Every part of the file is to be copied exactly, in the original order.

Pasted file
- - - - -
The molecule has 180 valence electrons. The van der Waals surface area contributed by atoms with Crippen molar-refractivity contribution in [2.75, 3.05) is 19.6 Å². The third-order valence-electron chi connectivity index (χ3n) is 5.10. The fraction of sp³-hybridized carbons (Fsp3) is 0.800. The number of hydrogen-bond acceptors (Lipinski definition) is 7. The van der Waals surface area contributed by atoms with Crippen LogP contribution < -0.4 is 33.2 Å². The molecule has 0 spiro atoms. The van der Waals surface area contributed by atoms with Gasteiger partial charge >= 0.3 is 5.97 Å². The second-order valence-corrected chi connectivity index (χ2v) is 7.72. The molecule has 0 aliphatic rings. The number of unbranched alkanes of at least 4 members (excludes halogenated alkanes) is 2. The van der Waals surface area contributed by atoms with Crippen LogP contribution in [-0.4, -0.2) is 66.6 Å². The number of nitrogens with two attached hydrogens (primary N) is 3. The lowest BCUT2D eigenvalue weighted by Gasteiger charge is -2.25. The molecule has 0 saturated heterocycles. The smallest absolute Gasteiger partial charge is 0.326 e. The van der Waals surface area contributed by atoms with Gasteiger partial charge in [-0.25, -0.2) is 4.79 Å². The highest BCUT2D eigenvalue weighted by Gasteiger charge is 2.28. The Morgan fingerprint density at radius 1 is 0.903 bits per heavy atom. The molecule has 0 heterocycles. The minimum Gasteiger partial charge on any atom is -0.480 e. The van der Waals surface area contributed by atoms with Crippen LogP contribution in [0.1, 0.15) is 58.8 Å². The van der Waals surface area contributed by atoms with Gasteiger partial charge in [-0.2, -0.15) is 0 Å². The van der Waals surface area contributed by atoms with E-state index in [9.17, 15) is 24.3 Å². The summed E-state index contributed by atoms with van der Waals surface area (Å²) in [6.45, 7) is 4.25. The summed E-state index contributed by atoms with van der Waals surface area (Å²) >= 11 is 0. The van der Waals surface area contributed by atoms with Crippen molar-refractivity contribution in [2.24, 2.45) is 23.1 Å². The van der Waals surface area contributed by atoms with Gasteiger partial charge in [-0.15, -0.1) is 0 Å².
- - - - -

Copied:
The molecule has 180 valence electrons. The van der Waals surface area contributed by atoms with Crippen molar-refractivity contribution in [2.75, 3.05) is 19.6 Å². The third-order valence-electron chi connectivity index (χ3n) is 5.10. The fraction of sp³-hybridized carbons (Fsp3) is 0.800. The number of hydrogen-bond acceptors (Lipinski definition) is 7. The van der Waals surface area contributed by atoms with Crippen LogP contribution < -0.4 is 33.2 Å². The molecule has 0 spiro atoms. The van der Waals surface area contributed by atoms with Gasteiger partial charge >= 0.3 is 5.97 Å². The second-order valence-corrected chi connectivity index (χ2v) is 7.72. The molecule has 0 aliphatic rings. The number of unbranched alkanes of at least 4 members (excludes halogenated alkanes) is 2. The van der Waals surface area contributed by atoms with Crippen LogP contribution in [-0.4, -0.2) is 66.6 Å². The number of nitrogens with two attached hydrogens (primary N) is 3. The lowest BCUT2D eigenvalue weighted by Gasteiger charge is -2.25. The molecule has 0 saturated heterocycles. The smallest absolute Gasteiger partial charge is 0.326 e. The van der Waals surface area contributed by atoms with Gasteiger partial charge in [-0.25, -0.2) is 4.79 Å². The highest BCUT2D eigenvalue weighted by Gasteiger charge is 2.28. The Morgan fingerprint density at radius 1 is 0.903 bits per heavy atom. The molecule has 0 heterocycles. The minimum Gasteiger partial charge on any atom is -0.480 e. The van der Waals surface area contributed by atoms with Crippen LogP contribution in [0.1, 0.15) is 58.8 Å². The van der Waals surface area contributed by atoms with Gasteiger partial charge in [-0.2, -0.15) is 0 Å². The van der Waals surface area contributed by atoms with E-state index in [9.17, 15) is 24.3 Å². The summed E-state index contributed by atoms with van der Waals surface area (Å²) in [6.45, 7) is 4.25. The summed E-state index contributed by atoms with van der Waals surface area (Å²) >= 11 is 0. The van der Waals surface area contributed by atoms with Crippen molar-refractivity contribution in [2.24, 2.45) is 23.1 Å². The van der Waals surface area contributed by atoms with Gasteiger partial charge in [-0.15, -0.1) is 0 Å².